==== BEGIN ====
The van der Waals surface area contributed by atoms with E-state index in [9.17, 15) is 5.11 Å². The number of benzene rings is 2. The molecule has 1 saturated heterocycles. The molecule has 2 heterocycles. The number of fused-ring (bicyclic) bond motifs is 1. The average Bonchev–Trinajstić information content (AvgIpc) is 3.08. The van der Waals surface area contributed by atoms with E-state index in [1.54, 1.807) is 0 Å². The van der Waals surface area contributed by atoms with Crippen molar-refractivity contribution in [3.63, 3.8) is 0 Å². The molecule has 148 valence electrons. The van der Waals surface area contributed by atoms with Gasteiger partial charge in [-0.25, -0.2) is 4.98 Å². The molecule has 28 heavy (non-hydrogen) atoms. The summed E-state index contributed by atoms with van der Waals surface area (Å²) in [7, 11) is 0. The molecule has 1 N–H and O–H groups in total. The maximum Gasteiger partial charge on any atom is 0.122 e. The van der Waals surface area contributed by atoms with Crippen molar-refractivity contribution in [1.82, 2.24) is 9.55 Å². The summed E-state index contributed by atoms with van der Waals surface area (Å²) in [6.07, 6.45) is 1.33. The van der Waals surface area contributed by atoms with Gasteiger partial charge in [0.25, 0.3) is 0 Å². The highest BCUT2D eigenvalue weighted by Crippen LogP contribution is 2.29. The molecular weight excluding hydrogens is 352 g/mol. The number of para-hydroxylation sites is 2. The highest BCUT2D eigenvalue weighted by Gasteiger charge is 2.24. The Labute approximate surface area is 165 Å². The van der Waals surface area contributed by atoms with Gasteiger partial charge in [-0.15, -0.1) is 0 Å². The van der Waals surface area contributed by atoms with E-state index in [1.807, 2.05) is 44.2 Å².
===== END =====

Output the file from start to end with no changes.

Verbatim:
The van der Waals surface area contributed by atoms with E-state index in [9.17, 15) is 5.11 Å². The number of benzene rings is 2. The molecule has 1 saturated heterocycles. The molecule has 2 heterocycles. The number of fused-ring (bicyclic) bond motifs is 1. The average Bonchev–Trinajstić information content (AvgIpc) is 3.08. The van der Waals surface area contributed by atoms with E-state index in [1.54, 1.807) is 0 Å². The van der Waals surface area contributed by atoms with Crippen molar-refractivity contribution in [3.63, 3.8) is 0 Å². The molecule has 148 valence electrons. The van der Waals surface area contributed by atoms with Gasteiger partial charge in [-0.25, -0.2) is 4.98 Å². The molecule has 28 heavy (non-hydrogen) atoms. The summed E-state index contributed by atoms with van der Waals surface area (Å²) in [7, 11) is 0. The molecule has 1 N–H and O–H groups in total. The maximum Gasteiger partial charge on any atom is 0.122 e. The van der Waals surface area contributed by atoms with Crippen molar-refractivity contribution in [1.82, 2.24) is 9.55 Å². The summed E-state index contributed by atoms with van der Waals surface area (Å²) in [6.07, 6.45) is 1.33. The van der Waals surface area contributed by atoms with Gasteiger partial charge in [0.25, 0.3) is 0 Å². The highest BCUT2D eigenvalue weighted by Crippen LogP contribution is 2.29. The molecular weight excluding hydrogens is 352 g/mol. The number of para-hydroxylation sites is 2. The highest BCUT2D eigenvalue weighted by Gasteiger charge is 2.24. The Labute approximate surface area is 165 Å². The van der Waals surface area contributed by atoms with Gasteiger partial charge in [-0.15, -0.1) is 0 Å². The van der Waals surface area contributed by atoms with E-state index in [1.807, 2.05) is 44.2 Å².